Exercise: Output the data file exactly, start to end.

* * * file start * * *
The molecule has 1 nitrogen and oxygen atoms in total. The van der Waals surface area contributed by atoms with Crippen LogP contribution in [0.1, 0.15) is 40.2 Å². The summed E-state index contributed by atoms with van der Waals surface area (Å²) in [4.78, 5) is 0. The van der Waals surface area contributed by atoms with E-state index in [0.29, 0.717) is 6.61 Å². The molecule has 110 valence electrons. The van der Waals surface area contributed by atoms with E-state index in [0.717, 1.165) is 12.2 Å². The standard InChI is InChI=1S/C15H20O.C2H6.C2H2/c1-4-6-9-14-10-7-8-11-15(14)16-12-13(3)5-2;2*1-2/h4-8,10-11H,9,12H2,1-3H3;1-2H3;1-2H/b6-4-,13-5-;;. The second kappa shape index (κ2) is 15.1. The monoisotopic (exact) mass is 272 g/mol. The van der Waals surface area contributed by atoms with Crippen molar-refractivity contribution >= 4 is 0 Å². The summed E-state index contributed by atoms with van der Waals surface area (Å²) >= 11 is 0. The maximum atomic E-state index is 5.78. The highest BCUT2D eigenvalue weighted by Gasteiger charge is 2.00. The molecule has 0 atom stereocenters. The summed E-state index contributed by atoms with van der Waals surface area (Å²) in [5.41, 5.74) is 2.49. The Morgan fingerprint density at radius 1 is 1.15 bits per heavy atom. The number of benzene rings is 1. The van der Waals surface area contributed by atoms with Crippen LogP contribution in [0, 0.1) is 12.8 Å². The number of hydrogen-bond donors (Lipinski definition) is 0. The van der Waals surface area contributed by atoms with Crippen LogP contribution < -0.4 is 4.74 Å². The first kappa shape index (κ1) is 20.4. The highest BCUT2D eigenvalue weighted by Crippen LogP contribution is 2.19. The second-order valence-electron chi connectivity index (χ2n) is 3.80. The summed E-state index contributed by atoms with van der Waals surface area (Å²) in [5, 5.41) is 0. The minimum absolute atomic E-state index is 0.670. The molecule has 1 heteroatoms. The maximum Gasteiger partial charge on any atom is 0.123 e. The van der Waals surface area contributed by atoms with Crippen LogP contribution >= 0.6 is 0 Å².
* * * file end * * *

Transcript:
The molecule has 1 nitrogen and oxygen atoms in total. The van der Waals surface area contributed by atoms with Crippen LogP contribution in [0.1, 0.15) is 40.2 Å². The summed E-state index contributed by atoms with van der Waals surface area (Å²) in [4.78, 5) is 0. The van der Waals surface area contributed by atoms with E-state index in [0.29, 0.717) is 6.61 Å². The molecule has 110 valence electrons. The van der Waals surface area contributed by atoms with E-state index in [0.717, 1.165) is 12.2 Å². The standard InChI is InChI=1S/C15H20O.C2H6.C2H2/c1-4-6-9-14-10-7-8-11-15(14)16-12-13(3)5-2;2*1-2/h4-8,10-11H,9,12H2,1-3H3;1-2H3;1-2H/b6-4-,13-5-;;. The second kappa shape index (κ2) is 15.1. The monoisotopic (exact) mass is 272 g/mol. The van der Waals surface area contributed by atoms with Crippen molar-refractivity contribution >= 4 is 0 Å². The summed E-state index contributed by atoms with van der Waals surface area (Å²) >= 11 is 0. The maximum atomic E-state index is 5.78. The highest BCUT2D eigenvalue weighted by Gasteiger charge is 2.00. The molecule has 0 atom stereocenters. The summed E-state index contributed by atoms with van der Waals surface area (Å²) in [5.41, 5.74) is 2.49. The Morgan fingerprint density at radius 1 is 1.15 bits per heavy atom. The number of benzene rings is 1. The van der Waals surface area contributed by atoms with Crippen LogP contribution in [0, 0.1) is 12.8 Å². The number of hydrogen-bond donors (Lipinski definition) is 0. The van der Waals surface area contributed by atoms with Crippen LogP contribution < -0.4 is 4.74 Å². The first kappa shape index (κ1) is 20.4. The highest BCUT2D eigenvalue weighted by Crippen LogP contribution is 2.19. The second-order valence-electron chi connectivity index (χ2n) is 3.80. The summed E-state index contributed by atoms with van der Waals surface area (Å²) in [5, 5.41) is 0. The minimum absolute atomic E-state index is 0.670. The molecule has 1 heteroatoms. The maximum Gasteiger partial charge on any atom is 0.123 e. The van der Waals surface area contributed by atoms with Crippen LogP contribution >= 0.6 is 0 Å².